NEW YORK - An uptick in coronavirus positivity rates remains a real concern for the city and efforts to inform residents in more than a dozen Brooklyn and Queens neighborhoods continue to be a priority, Mayor Bill de Blasio told reporters Wednesday.

It comes as restaurants in the city begin operating indoor dining at 25 percent capacity.

The mayor said the positivity rate in the city was 0.9 percent Tuesday, down from 3.25 percent the day before. 

The seven-day rolling average is 1.46 percent, up slightly from 1.38 percent.

The city added one more zip code, covering parts of Fresh Meadows and Hillcrest, to the list of zip codes with a 14-day positive test rate over 3 percent.

That's in addition to nine other zip codes announced this week. They include Gravesend/Homecrest, Midwood, Kew Gardens, Kew Gardens Hills/Pomonok, Edgemere/Far Rockaway, Borough Park, Bensonhurst/Mapleton, Gerritsen Beach/Homecrest/Sheepshead Bay and Flatands/Midwood.

The mayor said city health officials are monitoring additional zip codes where positive test results are between 2% and 3%. They include Rego Park, Kensington/Windsor Terrace, Brighton Beach/Manhattan Beach/Sheepshead Bay, Bedford/Stuyvesant (West)/Clinton Hill/Fort Greene, Crown Heights (East), Hillcrest/Jamaica Estates/Jamaica Hills, and East Williamsburg/Williamsburg.

The mayor said almost 1,000 city employees, including 400 NYPD officers, have been deployed to those areas to do outreach, distribute masks and issue summonses to those who fail to comply.

Eleven mobile testing sites are also being setup in areas of concern.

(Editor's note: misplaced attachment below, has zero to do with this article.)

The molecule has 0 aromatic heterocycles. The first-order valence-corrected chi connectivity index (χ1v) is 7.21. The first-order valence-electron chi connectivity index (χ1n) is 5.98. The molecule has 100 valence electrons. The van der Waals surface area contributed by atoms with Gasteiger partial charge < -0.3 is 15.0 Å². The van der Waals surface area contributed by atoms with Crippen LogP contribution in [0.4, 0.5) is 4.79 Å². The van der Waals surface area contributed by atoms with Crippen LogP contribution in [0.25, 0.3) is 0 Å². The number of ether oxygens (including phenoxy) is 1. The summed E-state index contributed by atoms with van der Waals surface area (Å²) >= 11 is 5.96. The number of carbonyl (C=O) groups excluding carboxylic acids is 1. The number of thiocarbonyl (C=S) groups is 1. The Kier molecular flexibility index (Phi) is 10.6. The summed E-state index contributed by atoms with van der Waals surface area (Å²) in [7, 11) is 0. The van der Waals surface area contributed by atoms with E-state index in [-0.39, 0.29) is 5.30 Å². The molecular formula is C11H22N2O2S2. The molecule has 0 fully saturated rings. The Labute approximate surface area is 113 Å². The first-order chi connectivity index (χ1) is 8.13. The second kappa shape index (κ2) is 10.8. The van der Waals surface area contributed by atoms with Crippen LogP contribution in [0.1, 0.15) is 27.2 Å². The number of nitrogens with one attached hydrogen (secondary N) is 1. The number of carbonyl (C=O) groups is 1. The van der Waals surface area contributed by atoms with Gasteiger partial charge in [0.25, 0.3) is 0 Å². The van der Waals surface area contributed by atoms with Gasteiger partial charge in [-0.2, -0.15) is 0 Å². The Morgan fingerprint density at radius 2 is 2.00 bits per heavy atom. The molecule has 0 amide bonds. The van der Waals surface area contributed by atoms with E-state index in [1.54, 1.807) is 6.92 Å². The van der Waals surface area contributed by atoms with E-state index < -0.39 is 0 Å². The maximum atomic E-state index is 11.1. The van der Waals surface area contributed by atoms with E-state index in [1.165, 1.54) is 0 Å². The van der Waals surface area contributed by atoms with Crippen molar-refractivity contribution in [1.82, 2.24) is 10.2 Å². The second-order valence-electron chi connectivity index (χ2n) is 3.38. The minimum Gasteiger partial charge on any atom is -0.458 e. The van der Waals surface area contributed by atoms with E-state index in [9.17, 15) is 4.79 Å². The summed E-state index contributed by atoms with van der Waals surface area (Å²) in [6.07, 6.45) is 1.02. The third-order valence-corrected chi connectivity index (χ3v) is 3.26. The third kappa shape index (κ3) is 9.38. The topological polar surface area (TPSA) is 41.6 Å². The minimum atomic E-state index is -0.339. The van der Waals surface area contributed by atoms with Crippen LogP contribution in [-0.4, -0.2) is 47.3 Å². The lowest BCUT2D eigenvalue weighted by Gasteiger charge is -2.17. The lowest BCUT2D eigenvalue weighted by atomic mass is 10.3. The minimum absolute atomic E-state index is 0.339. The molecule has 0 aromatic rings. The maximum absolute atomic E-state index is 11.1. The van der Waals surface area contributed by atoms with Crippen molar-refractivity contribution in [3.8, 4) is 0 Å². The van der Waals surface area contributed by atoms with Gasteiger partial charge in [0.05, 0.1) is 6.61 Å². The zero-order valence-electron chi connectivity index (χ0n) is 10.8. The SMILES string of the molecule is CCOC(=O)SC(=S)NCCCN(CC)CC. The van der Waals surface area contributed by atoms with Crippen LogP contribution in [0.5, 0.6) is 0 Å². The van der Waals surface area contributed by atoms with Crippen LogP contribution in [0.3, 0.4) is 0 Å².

City officials said they are focused on those who have never been tested or haven't been tested in a long time.

"It can help, will help, is helping," De Blasio said of the city's effort to use testing as a way to pinpoint and contain outbreak pockets.

With indoor dining resuming at 25 percent capacity Wednesday, the mayor said the city will be monitoring compliance, which includes temperature checks, tables spaced six-feet apart and contact information collection from diners.

"Where there are instances of non-compliance, a reminder that businesses can be fined or shut down. There will be individual work throughout the community going business-by-business, hopefully finding good conditions. Where there are not good conditions, if they've not been a problem before, there will be a warning. If there has been a problem before, a business can be fined or shut down on the spot," De Blasio said.

The city will also be giving out self-administered tests in places with a lot of foot traffic, like schools, houses of worshsip and grocery stores.